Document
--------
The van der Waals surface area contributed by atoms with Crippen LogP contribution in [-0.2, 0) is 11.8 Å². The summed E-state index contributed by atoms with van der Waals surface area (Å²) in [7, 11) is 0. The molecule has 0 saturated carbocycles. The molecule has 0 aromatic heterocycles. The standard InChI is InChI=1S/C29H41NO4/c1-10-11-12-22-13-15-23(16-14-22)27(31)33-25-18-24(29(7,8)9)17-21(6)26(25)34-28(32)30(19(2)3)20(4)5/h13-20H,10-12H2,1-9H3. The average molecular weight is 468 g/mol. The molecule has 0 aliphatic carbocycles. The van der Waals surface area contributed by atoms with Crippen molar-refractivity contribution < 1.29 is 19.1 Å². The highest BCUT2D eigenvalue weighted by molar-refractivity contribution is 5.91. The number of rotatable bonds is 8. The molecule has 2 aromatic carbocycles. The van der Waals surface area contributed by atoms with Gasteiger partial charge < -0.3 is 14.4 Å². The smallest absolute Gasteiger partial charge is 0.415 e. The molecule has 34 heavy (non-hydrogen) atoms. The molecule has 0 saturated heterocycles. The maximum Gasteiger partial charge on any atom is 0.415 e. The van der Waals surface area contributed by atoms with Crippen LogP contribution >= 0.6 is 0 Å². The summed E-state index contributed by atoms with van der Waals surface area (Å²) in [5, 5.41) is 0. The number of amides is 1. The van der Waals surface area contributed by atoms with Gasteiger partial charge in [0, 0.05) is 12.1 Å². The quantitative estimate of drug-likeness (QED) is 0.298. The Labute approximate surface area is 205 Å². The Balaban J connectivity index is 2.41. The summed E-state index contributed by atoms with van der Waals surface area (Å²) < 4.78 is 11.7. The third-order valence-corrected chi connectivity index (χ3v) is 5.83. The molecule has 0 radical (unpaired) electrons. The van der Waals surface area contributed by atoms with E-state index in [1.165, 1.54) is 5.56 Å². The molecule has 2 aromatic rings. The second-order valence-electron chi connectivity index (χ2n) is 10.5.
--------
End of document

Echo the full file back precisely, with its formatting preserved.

The van der Waals surface area contributed by atoms with Crippen LogP contribution in [-0.2, 0) is 11.8 Å². The summed E-state index contributed by atoms with van der Waals surface area (Å²) in [7, 11) is 0. The molecule has 0 saturated carbocycles. The molecule has 0 aromatic heterocycles. The standard InChI is InChI=1S/C29H41NO4/c1-10-11-12-22-13-15-23(16-14-22)27(31)33-25-18-24(29(7,8)9)17-21(6)26(25)34-28(32)30(19(2)3)20(4)5/h13-20H,10-12H2,1-9H3. The average molecular weight is 468 g/mol. The molecule has 0 aliphatic carbocycles. The van der Waals surface area contributed by atoms with Crippen molar-refractivity contribution < 1.29 is 19.1 Å². The highest BCUT2D eigenvalue weighted by molar-refractivity contribution is 5.91. The number of rotatable bonds is 8. The molecule has 2 aromatic carbocycles. The van der Waals surface area contributed by atoms with Gasteiger partial charge < -0.3 is 14.4 Å². The smallest absolute Gasteiger partial charge is 0.415 e. The molecule has 34 heavy (non-hydrogen) atoms. The molecule has 0 saturated heterocycles. The maximum Gasteiger partial charge on any atom is 0.415 e. The van der Waals surface area contributed by atoms with Crippen LogP contribution >= 0.6 is 0 Å². The summed E-state index contributed by atoms with van der Waals surface area (Å²) in [5, 5.41) is 0. The number of amides is 1. The van der Waals surface area contributed by atoms with Gasteiger partial charge in [0, 0.05) is 12.1 Å². The quantitative estimate of drug-likeness (QED) is 0.298. The Labute approximate surface area is 205 Å². The Balaban J connectivity index is 2.41. The summed E-state index contributed by atoms with van der Waals surface area (Å²) < 4.78 is 11.7. The third-order valence-corrected chi connectivity index (χ3v) is 5.83. The molecule has 0 radical (unpaired) electrons. The van der Waals surface area contributed by atoms with E-state index in [1.165, 1.54) is 5.56 Å². The molecule has 2 aromatic rings. The second-order valence-electron chi connectivity index (χ2n) is 10.5.